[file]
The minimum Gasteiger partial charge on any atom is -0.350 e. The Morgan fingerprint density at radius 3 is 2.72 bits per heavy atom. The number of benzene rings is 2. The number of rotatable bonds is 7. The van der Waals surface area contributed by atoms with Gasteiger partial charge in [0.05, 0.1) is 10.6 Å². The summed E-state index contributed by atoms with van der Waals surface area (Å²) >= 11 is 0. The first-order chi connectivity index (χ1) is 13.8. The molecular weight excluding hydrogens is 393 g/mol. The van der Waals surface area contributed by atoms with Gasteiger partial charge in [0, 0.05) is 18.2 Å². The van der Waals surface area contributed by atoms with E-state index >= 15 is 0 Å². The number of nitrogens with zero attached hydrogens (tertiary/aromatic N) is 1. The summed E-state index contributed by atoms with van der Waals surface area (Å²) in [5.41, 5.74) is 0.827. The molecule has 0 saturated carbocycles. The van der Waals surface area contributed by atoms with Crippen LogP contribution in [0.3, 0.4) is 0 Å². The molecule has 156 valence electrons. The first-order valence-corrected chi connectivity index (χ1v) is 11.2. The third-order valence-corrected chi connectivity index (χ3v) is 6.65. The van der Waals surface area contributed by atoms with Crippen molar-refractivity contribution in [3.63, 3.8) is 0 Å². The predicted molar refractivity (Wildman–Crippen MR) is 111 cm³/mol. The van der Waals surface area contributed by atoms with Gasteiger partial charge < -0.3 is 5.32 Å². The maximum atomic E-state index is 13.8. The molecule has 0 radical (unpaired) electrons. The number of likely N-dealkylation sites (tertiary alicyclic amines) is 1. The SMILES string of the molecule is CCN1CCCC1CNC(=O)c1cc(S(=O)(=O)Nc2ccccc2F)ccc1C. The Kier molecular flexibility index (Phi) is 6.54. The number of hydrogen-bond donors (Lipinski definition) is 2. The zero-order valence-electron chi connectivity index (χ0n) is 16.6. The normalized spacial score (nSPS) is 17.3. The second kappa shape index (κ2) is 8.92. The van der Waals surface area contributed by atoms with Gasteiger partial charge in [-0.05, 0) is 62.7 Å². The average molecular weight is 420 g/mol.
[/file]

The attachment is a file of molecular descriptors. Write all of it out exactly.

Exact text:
The minimum Gasteiger partial charge on any atom is -0.350 e. The Morgan fingerprint density at radius 3 is 2.72 bits per heavy atom. The number of benzene rings is 2. The number of rotatable bonds is 7. The van der Waals surface area contributed by atoms with Gasteiger partial charge in [0.05, 0.1) is 10.6 Å². The summed E-state index contributed by atoms with van der Waals surface area (Å²) >= 11 is 0. The first-order chi connectivity index (χ1) is 13.8. The molecular weight excluding hydrogens is 393 g/mol. The van der Waals surface area contributed by atoms with Gasteiger partial charge in [0, 0.05) is 18.2 Å². The van der Waals surface area contributed by atoms with E-state index >= 15 is 0 Å². The number of nitrogens with zero attached hydrogens (tertiary/aromatic N) is 1. The summed E-state index contributed by atoms with van der Waals surface area (Å²) in [5.41, 5.74) is 0.827. The molecule has 0 saturated carbocycles. The van der Waals surface area contributed by atoms with Crippen LogP contribution in [0.3, 0.4) is 0 Å². The molecule has 156 valence electrons. The first-order valence-corrected chi connectivity index (χ1v) is 11.2. The third-order valence-corrected chi connectivity index (χ3v) is 6.65. The van der Waals surface area contributed by atoms with Crippen molar-refractivity contribution in [3.63, 3.8) is 0 Å². The predicted molar refractivity (Wildman–Crippen MR) is 111 cm³/mol. The van der Waals surface area contributed by atoms with Gasteiger partial charge < -0.3 is 5.32 Å². The maximum atomic E-state index is 13.8. The molecule has 0 radical (unpaired) electrons. The number of likely N-dealkylation sites (tertiary alicyclic amines) is 1. The SMILES string of the molecule is CCN1CCCC1CNC(=O)c1cc(S(=O)(=O)Nc2ccccc2F)ccc1C. The Kier molecular flexibility index (Phi) is 6.54. The number of hydrogen-bond donors (Lipinski definition) is 2. The zero-order valence-electron chi connectivity index (χ0n) is 16.6. The normalized spacial score (nSPS) is 17.3. The second kappa shape index (κ2) is 8.92. The van der Waals surface area contributed by atoms with Gasteiger partial charge in [-0.05, 0) is 62.7 Å². The average molecular weight is 420 g/mol.